I’ve visited seven prisons during my life - strictly in the cause of reporting rather than repaying any debt to society. I’d recommend a trip inside for anyone who has yet to make one. It is quite an eye-opener and changes a lot of preconceived beliefs about crime and punishment.
Two will remain stuck in my mind. First, was the mother and baby unit at Styal near Manchester. There I met a number of young women - mostly drug ‘mules’ or ‘stuffers and swallowers’ as the HM Customs people call them - from Africa who were living within the fence with very small children. It was a thoroughly depressing place. The only heartening thing was that the kids were too small to recall where they had begun their lives and at least they hadn’t been put up for adoption or fostering. Yet.
The other was a high security establishment near Montreal in Canada. I was there to observe family visits to lifers. In an attempt to keep families together, minimising the damage done to children and to use as an incentive to good behaviour, families are allowed inside prison to spend time with their husband/father.
‘My’ family - including three kids - were spending the weekend with a murderer in a caravan within the prison walls. The transformation of the guy from rock hard man walking the corridors to meeting his kids was extraordinary. It was a lot more raw and moving and awful than ‘Porridge’. Incidentally, while even Russia allows family visits the UK does not. The Brit prison officers rose up as one when the idea was suggested, saying they refused to be ‘licensed brothel keepers’.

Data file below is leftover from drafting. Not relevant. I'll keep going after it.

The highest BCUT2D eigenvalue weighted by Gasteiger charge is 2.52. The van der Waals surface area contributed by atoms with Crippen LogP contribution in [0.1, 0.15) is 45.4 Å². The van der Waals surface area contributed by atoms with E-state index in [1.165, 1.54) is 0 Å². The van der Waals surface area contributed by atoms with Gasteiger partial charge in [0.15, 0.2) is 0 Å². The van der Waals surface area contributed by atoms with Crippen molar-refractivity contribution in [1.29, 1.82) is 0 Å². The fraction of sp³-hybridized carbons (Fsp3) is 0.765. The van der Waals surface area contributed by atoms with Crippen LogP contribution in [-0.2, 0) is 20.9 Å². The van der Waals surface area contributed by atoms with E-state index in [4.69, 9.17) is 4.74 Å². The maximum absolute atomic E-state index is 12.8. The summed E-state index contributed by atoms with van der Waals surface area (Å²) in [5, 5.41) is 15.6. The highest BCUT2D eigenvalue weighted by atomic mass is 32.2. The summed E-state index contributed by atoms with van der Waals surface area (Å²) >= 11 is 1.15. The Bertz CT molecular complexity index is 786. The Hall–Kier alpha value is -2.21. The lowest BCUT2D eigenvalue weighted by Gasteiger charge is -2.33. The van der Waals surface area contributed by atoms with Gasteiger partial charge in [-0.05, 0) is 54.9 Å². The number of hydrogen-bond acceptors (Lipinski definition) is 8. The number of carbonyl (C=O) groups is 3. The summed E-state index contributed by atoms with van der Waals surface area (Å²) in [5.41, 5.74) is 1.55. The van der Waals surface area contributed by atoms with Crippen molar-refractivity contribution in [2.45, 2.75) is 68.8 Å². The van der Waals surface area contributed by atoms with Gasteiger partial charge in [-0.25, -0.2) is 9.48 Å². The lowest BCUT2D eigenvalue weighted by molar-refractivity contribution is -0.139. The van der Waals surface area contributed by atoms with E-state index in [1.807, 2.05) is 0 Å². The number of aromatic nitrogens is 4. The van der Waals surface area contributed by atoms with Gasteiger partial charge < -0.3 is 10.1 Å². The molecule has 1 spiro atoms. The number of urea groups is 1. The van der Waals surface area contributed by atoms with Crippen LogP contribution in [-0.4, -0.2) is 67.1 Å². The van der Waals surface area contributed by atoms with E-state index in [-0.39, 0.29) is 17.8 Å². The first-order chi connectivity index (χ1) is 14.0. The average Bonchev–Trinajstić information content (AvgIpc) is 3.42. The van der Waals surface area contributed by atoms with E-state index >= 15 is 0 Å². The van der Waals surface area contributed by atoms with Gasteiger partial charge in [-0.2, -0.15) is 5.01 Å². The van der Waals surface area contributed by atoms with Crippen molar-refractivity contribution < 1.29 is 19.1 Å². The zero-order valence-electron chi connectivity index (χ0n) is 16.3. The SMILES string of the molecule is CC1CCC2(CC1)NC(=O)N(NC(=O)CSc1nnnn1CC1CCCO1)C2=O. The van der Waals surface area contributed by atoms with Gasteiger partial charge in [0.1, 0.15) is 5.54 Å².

Michael Gove is not afraid of a good fight. The new Justice Secretary has seen a lot of stuff he doesn’t like within his ministry. He wants to make changes. And in taking on the prison establishment he will encounter some of the same doughty entrenched interests he did while at Education. The Prison Officers Association has more than a little in common with the recalcitrant National Union of Teachers.
But Gove’s instincts are entirely right. It is little short of a scandal that almost 50% of those incarcerated will reoffend within a year of being released. Nobody at Ofsted would accept outcomes like this. The amount of money we waste on a system that completely fails to do anything other than bang people up for a period is an enduring scandal.
This isn’t a place to get into the ins and outs of the justice system and an examination of the ethics of punishment, but why on earth has the prison population doubled over the last 20 years to almost 85,000? Why in the UK do we have one of the highest incarceration rates in the developed world, outdone only by the shameful situation that exists in the USA?
Business is now heavily involved in the prison system. Serco and G4S, both severely reputationally challenged at the moment, have been running prisons for some time. Some say they have better outcomes than state-run institutions when it comes to re-offending. Others dispute this. But surely one thing that business (and technology) can help with is monitoring many more offenders on the outside, thus preventing them spending all their time with fellow criminals learning more tricks of the trade, whilst also reducing the financial burden on the taxpayer at the same time.
Of course if Gove does get his way there will be dreadful Daily Mail headlines. There will be felons who because they were not put away will reoffend and cause harm to society - people and property. But it must be a risk worth taking because being tough on crime (and indeed the causes of crime) isn’t working very well at the moment.